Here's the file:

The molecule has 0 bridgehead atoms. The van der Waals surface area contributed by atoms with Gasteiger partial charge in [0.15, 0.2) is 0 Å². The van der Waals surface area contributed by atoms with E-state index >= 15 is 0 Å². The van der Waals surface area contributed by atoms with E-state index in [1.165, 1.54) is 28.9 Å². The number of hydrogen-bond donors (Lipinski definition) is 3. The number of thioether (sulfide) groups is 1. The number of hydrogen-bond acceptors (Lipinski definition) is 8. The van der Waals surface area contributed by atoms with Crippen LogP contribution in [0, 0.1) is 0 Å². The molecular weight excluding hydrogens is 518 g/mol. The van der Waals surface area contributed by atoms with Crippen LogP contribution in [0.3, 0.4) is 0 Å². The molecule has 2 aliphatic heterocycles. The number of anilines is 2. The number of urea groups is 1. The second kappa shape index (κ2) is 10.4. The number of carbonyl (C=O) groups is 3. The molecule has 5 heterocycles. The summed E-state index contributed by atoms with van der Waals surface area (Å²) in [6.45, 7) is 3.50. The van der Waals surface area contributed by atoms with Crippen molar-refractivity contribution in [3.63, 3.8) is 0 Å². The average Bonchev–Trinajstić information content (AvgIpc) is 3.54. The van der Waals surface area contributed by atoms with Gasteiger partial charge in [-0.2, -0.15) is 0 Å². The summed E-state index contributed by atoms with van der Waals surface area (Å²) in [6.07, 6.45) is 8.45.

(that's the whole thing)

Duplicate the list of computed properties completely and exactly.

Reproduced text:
The molecule has 0 bridgehead atoms. The van der Waals surface area contributed by atoms with Gasteiger partial charge in [0.15, 0.2) is 0 Å². The van der Waals surface area contributed by atoms with E-state index >= 15 is 0 Å². The van der Waals surface area contributed by atoms with E-state index in [1.165, 1.54) is 28.9 Å². The number of hydrogen-bond donors (Lipinski definition) is 3. The number of thioether (sulfide) groups is 1. The number of hydrogen-bond acceptors (Lipinski definition) is 8. The van der Waals surface area contributed by atoms with Crippen LogP contribution in [0, 0.1) is 0 Å². The molecular weight excluding hydrogens is 518 g/mol. The van der Waals surface area contributed by atoms with Crippen LogP contribution in [0.3, 0.4) is 0 Å². The molecule has 2 aliphatic heterocycles. The number of anilines is 2. The number of urea groups is 1. The second kappa shape index (κ2) is 10.4. The number of carbonyl (C=O) groups is 3. The molecule has 5 heterocycles. The summed E-state index contributed by atoms with van der Waals surface area (Å²) in [6.45, 7) is 3.50. The van der Waals surface area contributed by atoms with Crippen molar-refractivity contribution in [3.63, 3.8) is 0 Å². The average Bonchev–Trinajstić information content (AvgIpc) is 3.54. The van der Waals surface area contributed by atoms with Gasteiger partial charge in [-0.2, -0.15) is 0 Å². The summed E-state index contributed by atoms with van der Waals surface area (Å²) in [6.07, 6.45) is 8.45.